Sharmita Stokes is the Founder of MumsCorp, an online platform which helps busy mums quickly find the professional services they need from a network of qualified local mums they can trust to provide them – a way for mums to support mums. Based in Oxfordshire, the platform helps Mums find the service or extra pair of hands they need, enables self-employed and freelance Mums to grow their businesses, and allows any Mum to find flexible jobs to supplement their income.
Having studied Computer Science and Business Management at King’s College London, Sharmita went on to start her first business soon after finishing her degree, in her mid-20s. She has since worked with several start-up businesses and has extensive experience in business development and sales. In the past eighteen years she worked in setting up or co-running three businesses, and she has now just launched MumsCorp, having found a gap in the market for a service-based network aimed at mothers.
As the business is in early stages Sharmita currently works alone and is self-funded, but hopes to expand her business in future for a wider national reach.
What is your background? What made you decide to become an entrepreneur?
I feel like becoming an entrepreneur was never a conscious decision I took. I’ve always worked with startup businesses and had experience in the area of entrepreneurship. Both my parents were also self-employed as they owned a newsagent’s shop, so I feel like the idea of working for myself is part of my psyche, it’s something I’ve grown up with.
What is your definition of entrepreneurship?
To me, entrepreneurship is about having lots of ideas and risking the time and energy to develop them. It’s about having the persistence and passion to turn ideas into reality, when you really believe in their potential.
How and when did you know your idea was good enough to develop it?
I first came up with the idea for MumsCorp in the summer of 2019. I then did some research into the sector and found that there were other existing and successful service-based networks, similar to MumsCorp, but with less of a focus on women.
These existing networks were solely business or male-orientated, they offered services such as plumbing, or web development, or accounting, none of which I felt encompassed the range of services which the mums I knew were providing. I then conducted a survey over last summer and September with mums in the area of Oxfordshire, asking whether they thought MumsCorp would be something they would find useful. The results showed overwhelmingly positive feedback for developing MumsCorp as a product. I then started building the platform last October, and launched it in March, earlier this year. I think the survey is what really confirmed to me that my idea was good enough to develop, and worth putting in the time and money.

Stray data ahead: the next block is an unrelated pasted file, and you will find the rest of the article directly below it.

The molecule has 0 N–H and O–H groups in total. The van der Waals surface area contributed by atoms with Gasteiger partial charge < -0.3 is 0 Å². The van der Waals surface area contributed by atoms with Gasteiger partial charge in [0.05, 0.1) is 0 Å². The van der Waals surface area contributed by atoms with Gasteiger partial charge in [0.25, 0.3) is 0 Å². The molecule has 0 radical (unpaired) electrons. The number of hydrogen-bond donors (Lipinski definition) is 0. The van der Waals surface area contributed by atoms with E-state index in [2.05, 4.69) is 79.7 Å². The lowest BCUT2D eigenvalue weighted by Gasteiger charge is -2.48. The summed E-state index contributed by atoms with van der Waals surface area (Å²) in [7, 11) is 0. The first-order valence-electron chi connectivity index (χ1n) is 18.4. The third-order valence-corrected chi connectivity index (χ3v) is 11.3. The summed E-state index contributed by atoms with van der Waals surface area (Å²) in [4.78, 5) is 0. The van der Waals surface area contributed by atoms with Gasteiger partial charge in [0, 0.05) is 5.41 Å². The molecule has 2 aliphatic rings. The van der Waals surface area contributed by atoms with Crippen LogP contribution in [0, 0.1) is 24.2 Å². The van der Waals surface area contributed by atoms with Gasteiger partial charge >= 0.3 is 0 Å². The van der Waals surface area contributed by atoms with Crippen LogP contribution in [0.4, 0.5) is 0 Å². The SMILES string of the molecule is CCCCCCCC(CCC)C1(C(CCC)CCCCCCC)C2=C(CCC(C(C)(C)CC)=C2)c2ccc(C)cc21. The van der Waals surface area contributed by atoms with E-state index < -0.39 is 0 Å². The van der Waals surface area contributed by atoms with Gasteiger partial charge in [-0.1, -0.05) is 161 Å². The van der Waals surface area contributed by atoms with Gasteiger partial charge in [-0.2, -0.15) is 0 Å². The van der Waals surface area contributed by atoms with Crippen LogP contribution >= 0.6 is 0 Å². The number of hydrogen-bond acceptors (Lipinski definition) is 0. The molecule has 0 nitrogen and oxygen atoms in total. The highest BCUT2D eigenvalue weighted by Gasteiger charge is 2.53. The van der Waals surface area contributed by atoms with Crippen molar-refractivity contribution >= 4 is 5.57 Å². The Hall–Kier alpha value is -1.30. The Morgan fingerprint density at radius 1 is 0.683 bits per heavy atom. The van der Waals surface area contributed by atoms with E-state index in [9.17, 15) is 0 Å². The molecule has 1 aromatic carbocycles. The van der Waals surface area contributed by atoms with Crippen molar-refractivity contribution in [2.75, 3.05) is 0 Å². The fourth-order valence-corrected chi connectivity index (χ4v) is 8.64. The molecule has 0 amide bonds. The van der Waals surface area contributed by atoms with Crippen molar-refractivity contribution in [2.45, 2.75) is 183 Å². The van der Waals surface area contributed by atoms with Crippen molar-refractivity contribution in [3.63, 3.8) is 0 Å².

What would you say are the top 3 skills that needed to be a successful entrepreneur? Why?
Firstly, persistence. More often than not entrepreneurship is hard work rather than immediate success, and you need to be able to keep going despite the challenges. Secondly, focus – having a clear vision for your business and maintaining focus on that. Finally, an ability to keep learning new things. Over the years I’ve realised that every new business brings along with it new things to learn. You need to be willing to incorporate this into what you already know. Don’t let the challenge of new things stop you – you can learn about any industry if you give it a try.
What is your favourite part of being an entrepreneur?
Definitely the flexibility. I get to set my own agenda and manage my own time which is especially beneficial now that I’m a mum with children at school. I find it easier to balance my time between work and spending time with my children as I get to choose how I work, and it’s empowering to work for myself.
What individual, company or organization inspires you most? Why?